Nearly 10 years after Soviet leader Mikhail Gorbachev declared the Arctic to be a "zone of peace," the Arctic Council was founded to help countries collaborate on key regional issues. Brandon Ray discusses how the Council lost some of its vision as it expanded its scope, and offers ways for the institution to hone its strategy moving forward. 

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The Arctic Council: A Unique Institution in 21st-Century International Relations

The Arctic Council is breaking new ground in the way we think about regional governance, relations with Indigenous peoples, and more. Nadine C. Fabbi, Scott Montgomery, and Eric W. Finke introduce a series featuring Arctic Fellows from the University of Washington, who provide policy-oriented perspectives on how to strengthen this innovative institution.

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Circumpolar Legislation on Pollutants

Since it was ratified in 2001, the Stockholm Convention has aimed to reduce the adverse effects of Persistent Organic Pollutants, including damage to the health of Arctic Indigenous people. Erica Dingman interviews Doris Friedrich about the impact of climate change on the spread of dangerous chemicals across the region.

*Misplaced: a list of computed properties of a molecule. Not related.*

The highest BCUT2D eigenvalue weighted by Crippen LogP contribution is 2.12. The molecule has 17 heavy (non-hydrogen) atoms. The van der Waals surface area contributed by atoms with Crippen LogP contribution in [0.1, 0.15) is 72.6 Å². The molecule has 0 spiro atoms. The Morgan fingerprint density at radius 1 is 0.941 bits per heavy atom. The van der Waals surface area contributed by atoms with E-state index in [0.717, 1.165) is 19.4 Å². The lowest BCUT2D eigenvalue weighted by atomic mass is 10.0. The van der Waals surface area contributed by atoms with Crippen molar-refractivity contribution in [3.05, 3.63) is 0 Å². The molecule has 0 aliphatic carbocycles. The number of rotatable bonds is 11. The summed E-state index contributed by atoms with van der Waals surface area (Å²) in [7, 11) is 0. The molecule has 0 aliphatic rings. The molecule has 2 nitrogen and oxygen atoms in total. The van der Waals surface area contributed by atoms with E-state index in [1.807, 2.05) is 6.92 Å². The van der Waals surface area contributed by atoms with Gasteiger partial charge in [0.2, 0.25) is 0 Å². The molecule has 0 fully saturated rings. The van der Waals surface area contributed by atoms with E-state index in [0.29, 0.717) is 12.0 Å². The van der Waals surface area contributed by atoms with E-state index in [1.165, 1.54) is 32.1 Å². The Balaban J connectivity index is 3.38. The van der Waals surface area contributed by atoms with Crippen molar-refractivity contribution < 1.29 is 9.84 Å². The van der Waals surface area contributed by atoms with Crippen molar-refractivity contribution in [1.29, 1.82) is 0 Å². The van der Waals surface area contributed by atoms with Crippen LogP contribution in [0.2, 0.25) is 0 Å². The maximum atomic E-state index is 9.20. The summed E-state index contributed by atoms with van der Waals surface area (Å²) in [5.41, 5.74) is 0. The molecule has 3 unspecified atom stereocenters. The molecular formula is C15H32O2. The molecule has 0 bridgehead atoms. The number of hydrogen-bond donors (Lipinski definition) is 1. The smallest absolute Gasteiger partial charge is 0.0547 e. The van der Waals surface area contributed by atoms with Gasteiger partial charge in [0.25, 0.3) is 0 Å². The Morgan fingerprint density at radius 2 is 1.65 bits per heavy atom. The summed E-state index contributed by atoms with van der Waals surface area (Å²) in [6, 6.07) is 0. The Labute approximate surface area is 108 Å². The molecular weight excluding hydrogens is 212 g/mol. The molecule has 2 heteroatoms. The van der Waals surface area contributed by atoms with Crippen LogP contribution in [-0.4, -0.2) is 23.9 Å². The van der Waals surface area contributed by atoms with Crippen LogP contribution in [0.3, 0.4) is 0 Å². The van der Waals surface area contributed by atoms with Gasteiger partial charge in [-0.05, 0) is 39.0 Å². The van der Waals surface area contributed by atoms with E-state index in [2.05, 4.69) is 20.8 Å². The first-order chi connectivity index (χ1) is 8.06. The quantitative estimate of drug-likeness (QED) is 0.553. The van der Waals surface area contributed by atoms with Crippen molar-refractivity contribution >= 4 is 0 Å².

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Science Diplomacy and the Arctic Council: A Catalyst for Deeper Regional Cooperation?

Tackling transnational problems like climate change requires the participation of states that may have competing interests. Heather Exner-Pirot, managing editor of the Arctic Yearbook, interviews Clemens Binder about how scientific collaboration can promote political cooperation and regional stability.  

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Lessons from 'Dumpcano' for Solid Waste Management in Nunavut 

In 2014, there was massive garbage fire in a landfill in the capital of Nunavut. Heather Exner-Pirot, managing editor of the Arctic Yearbook, interviewed Gloria Song about how geography and disputed jurisdictions pose challenges to the management and disposal of waste in the Canadian Arctic. 

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From the Rovaniemi Process to Exploring Common Solutions: Finland’s Priorities in the Changing Arctic